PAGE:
PROVO — BYU's defense responded to the challenge in the season-opener against Washington State.
Sure, it was the first game for coach Mike Leach, who is installing the "Air Raid" offense in Pullman, but his teams have a reputation for pouring on points.
BYU kept Washington State out of the end zone, giving up just a pair of field goals in a 30-6 victory last Thursday night. WSU rushed for minus-5 yards and passed for 229 yards.
"Anytime you hold a team to negative yards rushing, that's a huge accomplishment," senior linebacker Brandon Ogletree said. "That's a dominant performance in our book. We did really well against the run. The great part about our team right now is we're not happy about letting them score six points. I think that's scary if you're an opposing offense because we've got guys in there that are ticked that we gave up six points. Same thing with the offense. They're not happy that they left as many points on the board as they did."
Leading up to the opener, Ogletree and his teammates were asked plenty about the "Air Raid."
And they tired of it.
"It's an insult. It's a slap in the face, man. We were a top 15 defense last year," Ogletree said. "I don't want to hear about how we should be scared of anyone. C'mon, man. I mean, we respect them, obviously, but we're not scared of anybody. I'll put our defense up against any offense in the country."
To prepare for WSU, Ogletree said the defense studied film of teams like Texas Tech and West Virginia.
"I don't think we were caught off guard at all," he added. "We watched hours and hours and hours of film getting ready for these guys. We have a lot of respect for them and I still expect them to be one of the top offenses in the country this year, which says a lot about our defense."
Ogletree was impressed by the secondary, including sophomore cornerback Jordan Johnson, who returned an interception 64 yards in his first career start.
"To see Jordan Johnson and see how far he's come with this team, when he makes a great play like that you're just so happy for him because we sweat together and bleed together all year long," Ogletree said. "Those are the deposits. And on game nights when we make the withdrawals, it's just a lot of fun. It's a celebration."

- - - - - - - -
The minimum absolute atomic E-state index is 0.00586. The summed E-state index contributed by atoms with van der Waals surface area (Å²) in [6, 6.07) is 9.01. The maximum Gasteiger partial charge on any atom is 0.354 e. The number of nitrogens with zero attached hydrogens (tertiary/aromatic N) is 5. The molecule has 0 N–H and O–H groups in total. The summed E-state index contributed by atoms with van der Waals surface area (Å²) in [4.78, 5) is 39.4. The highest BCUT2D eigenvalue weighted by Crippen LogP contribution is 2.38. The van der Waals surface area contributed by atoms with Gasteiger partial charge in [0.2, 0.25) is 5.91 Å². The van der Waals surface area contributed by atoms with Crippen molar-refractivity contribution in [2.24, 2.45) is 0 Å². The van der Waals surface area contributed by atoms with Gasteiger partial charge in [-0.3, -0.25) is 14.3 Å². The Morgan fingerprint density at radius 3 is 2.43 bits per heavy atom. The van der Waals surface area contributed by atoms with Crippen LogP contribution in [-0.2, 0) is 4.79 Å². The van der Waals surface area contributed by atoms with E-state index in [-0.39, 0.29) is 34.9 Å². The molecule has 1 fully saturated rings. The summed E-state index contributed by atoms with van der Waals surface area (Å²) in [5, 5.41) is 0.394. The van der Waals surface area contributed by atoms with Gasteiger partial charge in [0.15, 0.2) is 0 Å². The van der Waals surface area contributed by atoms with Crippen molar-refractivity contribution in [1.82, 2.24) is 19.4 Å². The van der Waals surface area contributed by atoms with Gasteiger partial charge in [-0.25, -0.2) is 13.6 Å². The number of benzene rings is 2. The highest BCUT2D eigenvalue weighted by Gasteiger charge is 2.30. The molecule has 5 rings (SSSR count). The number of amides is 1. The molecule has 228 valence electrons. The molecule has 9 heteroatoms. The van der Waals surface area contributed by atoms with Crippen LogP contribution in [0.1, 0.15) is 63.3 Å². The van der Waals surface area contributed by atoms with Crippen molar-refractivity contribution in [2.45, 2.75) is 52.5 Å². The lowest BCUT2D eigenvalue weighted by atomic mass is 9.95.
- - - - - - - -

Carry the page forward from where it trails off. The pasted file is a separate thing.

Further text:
Coach Bronco Mendenhall also enjoyed what he saw from the secondary.
"They played smart," he said. "I really liked the play of Jordan Johnson in his first full start. Joe Sampson, Daniel Sorensen, and Preston Hadley and those guys did a really nice job, then Mike Hague playing all the nickel that he did. It's not easy."
Of course, Mendenhall is well aware of Leach's ability to lead a prolific offense.
"I didn't really put much focus on the coach and make it personal at all," he said. "It's a very good system. It's very hard to stop, whether it's just being installed or whether it's later. We were prepared for a difficult game. We knew the ball would go in the air a lot. I thought the defensive players did a really nice job of executing their assignments."
PROBLEMS WITH PENALTIES: BYU was whistled for 12 penalties for minus-112 yards against WSU. Six of WSU's 18 first downs came as a result of a penalty.
"I couldn't tell you what caused those — probably people trying to do too much," Ogletree said. "That's usually what it is. Coach Mendenhall trusts us and he's usually hands-off when it comes to that stuff. He's calm and he's not going get in anyone's face. That shows the level of trust he has in us. All he has to do is tell us one time and usually it works out. But you never want to see 112 penalty yards. That's not our thing. We need to get that corrected."
JAMAAL'S DEBUT: True freshman running back Jamaal Williams had six carries for 15 yards, including a seven-yard run, against Washington State.
While his numbers weren't terribly impressive, Mendenhall was pleased with the performance.
"I really liked the hard-nosed running of Jamaal Williams at the end of the game," he said. "There was a nice mindset he brought to our team as he was getting the ball."
Contributing: Brandon Gurney